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High-risk neuroblastoma is a childhood malignancy with a poor prognosis. Gradual improvements in survival have correlated with therapeutic intensity, and the ability to harvest, process and store autologous hematopoietic stem cells has allowed for dose intensification beyond marrow tolerance. The use of high-dose chemotherapy with autologous hematopoietic stem cell rescue in consolidation has resulted in improvements in survival, although further advances are still needed. Newer approaches to SCT and supportive care, most notably the transition to PBSC, have resulted in further improvement in survival and decreases in treatment-related mortality. Research into experimental approaches to hematopoietic SCT is ongoing.
Neuroblastoma is the second most common solid malignancy of childhood (after CNS tumors). While neuroblastoma has a broad spectrum of clinical presentations and behavior, high-risk neuroblastoma is still a significant clinical challenge and remains one of the most difficult pediatric tumors.1 Some progress in treating high-risk neuroblastoma has correlated with escalation of therapeutic intensity,2 although even with a CR achieved with maximal intensity induction therapy, long-term event-free survival remains less than 40–50%. In order to achieve dose escalation beyond marrow tolerance, harvest and storage of hematopoietic stem cells (HSC) capable of reestablishing trilinear hematopoiesis is required. Several recent studies comparing high-dose chemotherapy with stem cell rescue to maintenance chemotherapy have shown improved event-free survival (EFS) using this modality, although outcomes still remain relatively poor.3,4 Further intensification of consolidation therapy, through the use of tandem auto-logous SCT, has been facilitated by the ability to collect adequate peripheral blood HSC, and early studies suggest that this is a feasible approach which may improve outcome in this deadly disease.5,6
This review of SCT for high-risk neuroblastoma will cover several topics, including (1) a brief overview of autologous SCT, (2) the state of clinical experience using autologous SCT for high-risk neuroblastoma, (3) the challenges and approaches to HSC collection, processing and administration in these young patients and (4) experimental SCT for high-risk neuroblastoma.
The harvest and storage of a patient's own HSC followed by reinfusion of those HSC to the patient following high-dose chemotherapy (HDC) is commonly referred to as autologous hematopoietic SCT, or stem cell rescue. The HDC regimen administered is generally beyond the tolerance of the patient's marrow (myeloablative), meaning that no hematopoietic recovery can occur without the stored HSC. There are, however, submyeloablative HDC regimens in which HSC rescue is not absolutely required for engraftment, but is used to speed recovery, decrease toxicity and the interval between courses of chemotherapy.7,8 There are certain criteria which may indicate the appropriate setting in which to use autologous SCT for malignancies. These include (1) a chemo-responsive tumor with good initial response to induction chemotherapy, but a poor 3-or 5-year EFS, (2) the use of an HDC regimen that may be dose escalated safely past marrow tolerance, (3) an HDC regimen that utilizes multiple agents active against the disease, including, ideally, agents different than those used in the induction regimen and (4) the use of optimal supportive care. Thus, high-risk neuroblastoma represents a malignancy likely to benefit from autologous SCT, as it meets the first three design criteria listed above. Specifically, it is a chemotherapy-sensitive disease in which most patients can achieve a CR or very good partial remission with induction chemotherapy, but in which a high CR rate does not translate into a high EFS rate. While 80–85% of patients have chemotherapy-responsive disease, <20% are long-term survivors with conventional chemotherapy. A principal difficulty in employing autologous SCT in these patients lies in the challenges inherent in harvesting adequate HSC from small children. Despite the difficulties, the improvements in EFS demonstrated in phase III studies have made autologous SCT as consolidation therapy the standard of care for patients with high-risk neuroblastoma.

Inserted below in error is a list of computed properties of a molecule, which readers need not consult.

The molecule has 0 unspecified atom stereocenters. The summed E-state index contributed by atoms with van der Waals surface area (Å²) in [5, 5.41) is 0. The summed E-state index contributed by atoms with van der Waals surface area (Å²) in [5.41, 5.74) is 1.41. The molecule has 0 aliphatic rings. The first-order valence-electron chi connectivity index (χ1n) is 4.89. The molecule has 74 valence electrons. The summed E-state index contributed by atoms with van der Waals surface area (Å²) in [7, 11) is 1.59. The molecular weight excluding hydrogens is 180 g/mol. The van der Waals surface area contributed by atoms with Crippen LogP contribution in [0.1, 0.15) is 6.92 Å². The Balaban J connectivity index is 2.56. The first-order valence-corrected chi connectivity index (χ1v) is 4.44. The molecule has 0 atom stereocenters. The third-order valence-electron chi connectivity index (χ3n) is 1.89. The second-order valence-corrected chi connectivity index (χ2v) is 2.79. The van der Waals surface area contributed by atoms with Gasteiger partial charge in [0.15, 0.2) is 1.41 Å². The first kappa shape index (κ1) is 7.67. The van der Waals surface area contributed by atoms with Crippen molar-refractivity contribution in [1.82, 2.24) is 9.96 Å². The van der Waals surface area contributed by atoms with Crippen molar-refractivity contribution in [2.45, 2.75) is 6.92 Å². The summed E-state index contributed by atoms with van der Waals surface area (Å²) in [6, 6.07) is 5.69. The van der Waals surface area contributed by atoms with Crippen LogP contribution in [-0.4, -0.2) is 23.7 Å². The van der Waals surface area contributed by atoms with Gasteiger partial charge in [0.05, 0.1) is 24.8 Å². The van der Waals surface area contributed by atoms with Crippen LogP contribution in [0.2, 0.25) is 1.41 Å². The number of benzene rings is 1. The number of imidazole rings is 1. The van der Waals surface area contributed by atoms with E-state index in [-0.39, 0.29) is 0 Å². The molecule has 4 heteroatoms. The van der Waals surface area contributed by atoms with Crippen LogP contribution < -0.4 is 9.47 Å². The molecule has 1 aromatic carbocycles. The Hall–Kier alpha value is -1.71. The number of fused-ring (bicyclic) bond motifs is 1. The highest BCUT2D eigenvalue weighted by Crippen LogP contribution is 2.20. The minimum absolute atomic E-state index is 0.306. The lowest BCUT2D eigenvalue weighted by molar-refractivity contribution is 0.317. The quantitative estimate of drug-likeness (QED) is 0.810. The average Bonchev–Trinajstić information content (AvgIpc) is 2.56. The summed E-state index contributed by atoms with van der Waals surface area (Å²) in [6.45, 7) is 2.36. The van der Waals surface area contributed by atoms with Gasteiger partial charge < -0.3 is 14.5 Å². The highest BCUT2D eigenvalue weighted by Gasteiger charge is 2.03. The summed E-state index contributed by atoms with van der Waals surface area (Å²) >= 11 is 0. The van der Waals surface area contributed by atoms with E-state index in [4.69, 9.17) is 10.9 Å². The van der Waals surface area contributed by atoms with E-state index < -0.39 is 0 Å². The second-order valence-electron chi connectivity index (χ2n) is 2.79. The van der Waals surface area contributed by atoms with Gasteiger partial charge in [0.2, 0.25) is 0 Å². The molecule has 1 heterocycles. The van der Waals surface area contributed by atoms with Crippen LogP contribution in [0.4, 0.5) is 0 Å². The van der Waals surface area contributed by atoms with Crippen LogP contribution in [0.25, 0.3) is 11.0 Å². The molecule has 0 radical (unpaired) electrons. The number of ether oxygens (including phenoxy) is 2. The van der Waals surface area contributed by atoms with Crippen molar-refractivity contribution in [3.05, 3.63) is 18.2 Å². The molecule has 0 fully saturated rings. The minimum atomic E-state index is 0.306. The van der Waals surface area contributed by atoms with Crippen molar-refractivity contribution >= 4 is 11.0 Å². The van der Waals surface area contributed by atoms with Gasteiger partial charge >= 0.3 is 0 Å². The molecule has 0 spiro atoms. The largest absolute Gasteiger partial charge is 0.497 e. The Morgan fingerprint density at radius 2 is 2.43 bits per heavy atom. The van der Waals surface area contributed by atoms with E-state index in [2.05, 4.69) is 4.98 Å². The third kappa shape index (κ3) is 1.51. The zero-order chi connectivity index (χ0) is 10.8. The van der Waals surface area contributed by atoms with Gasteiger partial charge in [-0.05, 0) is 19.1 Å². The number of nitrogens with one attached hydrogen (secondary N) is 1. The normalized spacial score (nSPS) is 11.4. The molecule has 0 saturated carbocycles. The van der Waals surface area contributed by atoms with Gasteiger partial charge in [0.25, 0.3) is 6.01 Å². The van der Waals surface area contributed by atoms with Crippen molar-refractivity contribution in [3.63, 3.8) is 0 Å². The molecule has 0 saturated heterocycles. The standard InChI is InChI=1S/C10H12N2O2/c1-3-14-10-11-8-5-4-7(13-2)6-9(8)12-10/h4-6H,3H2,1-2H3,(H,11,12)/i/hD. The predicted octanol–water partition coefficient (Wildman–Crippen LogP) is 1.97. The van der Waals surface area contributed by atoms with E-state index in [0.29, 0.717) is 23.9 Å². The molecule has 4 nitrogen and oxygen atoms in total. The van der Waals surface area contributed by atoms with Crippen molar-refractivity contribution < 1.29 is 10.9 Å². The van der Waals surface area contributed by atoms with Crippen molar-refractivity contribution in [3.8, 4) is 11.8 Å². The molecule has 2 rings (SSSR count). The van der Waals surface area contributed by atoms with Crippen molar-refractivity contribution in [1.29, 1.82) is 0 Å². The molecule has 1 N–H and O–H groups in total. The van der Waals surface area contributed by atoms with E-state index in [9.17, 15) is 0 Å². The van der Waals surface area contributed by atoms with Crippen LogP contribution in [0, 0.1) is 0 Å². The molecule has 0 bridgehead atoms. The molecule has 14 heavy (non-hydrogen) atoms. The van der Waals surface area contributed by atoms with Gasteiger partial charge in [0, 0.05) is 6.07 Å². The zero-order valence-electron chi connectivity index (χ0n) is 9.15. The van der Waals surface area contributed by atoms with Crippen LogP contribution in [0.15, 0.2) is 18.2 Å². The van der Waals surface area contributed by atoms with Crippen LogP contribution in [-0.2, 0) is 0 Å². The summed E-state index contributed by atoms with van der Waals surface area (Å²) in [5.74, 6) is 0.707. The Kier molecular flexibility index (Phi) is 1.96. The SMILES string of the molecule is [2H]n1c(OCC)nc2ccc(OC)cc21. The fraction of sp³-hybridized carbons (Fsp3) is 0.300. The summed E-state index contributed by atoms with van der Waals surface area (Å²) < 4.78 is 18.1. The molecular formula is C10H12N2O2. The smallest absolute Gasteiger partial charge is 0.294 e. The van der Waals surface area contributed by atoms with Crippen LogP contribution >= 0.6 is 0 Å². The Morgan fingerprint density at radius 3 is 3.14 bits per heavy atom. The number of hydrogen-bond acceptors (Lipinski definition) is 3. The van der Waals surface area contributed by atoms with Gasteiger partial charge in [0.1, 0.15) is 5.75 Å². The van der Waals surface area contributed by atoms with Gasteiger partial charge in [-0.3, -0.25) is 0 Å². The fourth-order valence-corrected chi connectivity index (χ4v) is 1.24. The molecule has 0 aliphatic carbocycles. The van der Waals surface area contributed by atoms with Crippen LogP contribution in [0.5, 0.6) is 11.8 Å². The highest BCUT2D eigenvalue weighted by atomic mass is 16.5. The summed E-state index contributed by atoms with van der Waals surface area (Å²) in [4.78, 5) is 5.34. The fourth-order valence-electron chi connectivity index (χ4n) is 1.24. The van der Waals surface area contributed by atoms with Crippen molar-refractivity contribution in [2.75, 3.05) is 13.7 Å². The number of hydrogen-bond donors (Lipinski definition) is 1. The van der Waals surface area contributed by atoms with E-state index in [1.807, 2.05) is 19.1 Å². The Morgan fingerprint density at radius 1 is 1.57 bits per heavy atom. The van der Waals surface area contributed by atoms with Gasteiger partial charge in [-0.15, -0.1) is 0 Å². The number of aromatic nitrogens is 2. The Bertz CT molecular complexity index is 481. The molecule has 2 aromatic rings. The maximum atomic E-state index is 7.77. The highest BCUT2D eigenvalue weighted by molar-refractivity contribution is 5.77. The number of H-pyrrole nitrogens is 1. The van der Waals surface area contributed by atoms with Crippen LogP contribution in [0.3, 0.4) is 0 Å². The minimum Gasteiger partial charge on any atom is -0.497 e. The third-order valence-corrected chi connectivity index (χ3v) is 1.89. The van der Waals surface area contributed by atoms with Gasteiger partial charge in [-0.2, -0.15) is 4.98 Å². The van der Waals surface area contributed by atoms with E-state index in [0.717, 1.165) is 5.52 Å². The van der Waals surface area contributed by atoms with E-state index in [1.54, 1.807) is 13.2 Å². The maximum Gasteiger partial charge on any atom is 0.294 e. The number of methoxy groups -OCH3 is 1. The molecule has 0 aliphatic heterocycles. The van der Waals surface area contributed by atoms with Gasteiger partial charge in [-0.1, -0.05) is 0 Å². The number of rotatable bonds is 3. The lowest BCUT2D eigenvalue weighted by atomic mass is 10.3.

The use of autologous SCT for high-risk neuroblastoma has been under investigation for over two decades. Several early single-arm or retrospective studies indicated that autologous transplant might improve the EFS of patients with high-risk neuroblastoma, although none of the studies were randomized, and their results may have been influenced by selection bias.9–11 In 1997, a large EBMT retrospective analysis of 1070 autologous transplant for high-risk neuroblastoma noted that 2-year survival among the group of patients who had reached an SCT procedure was 49%. In many of these procedures, the stem source was bone marrow. Most relapses occurred within the first 18 months following transplant, although relapses were found as late as 7 years from transplant. There were no survivors among the group of the 48 patients who relapsed and underwent a second SCT.12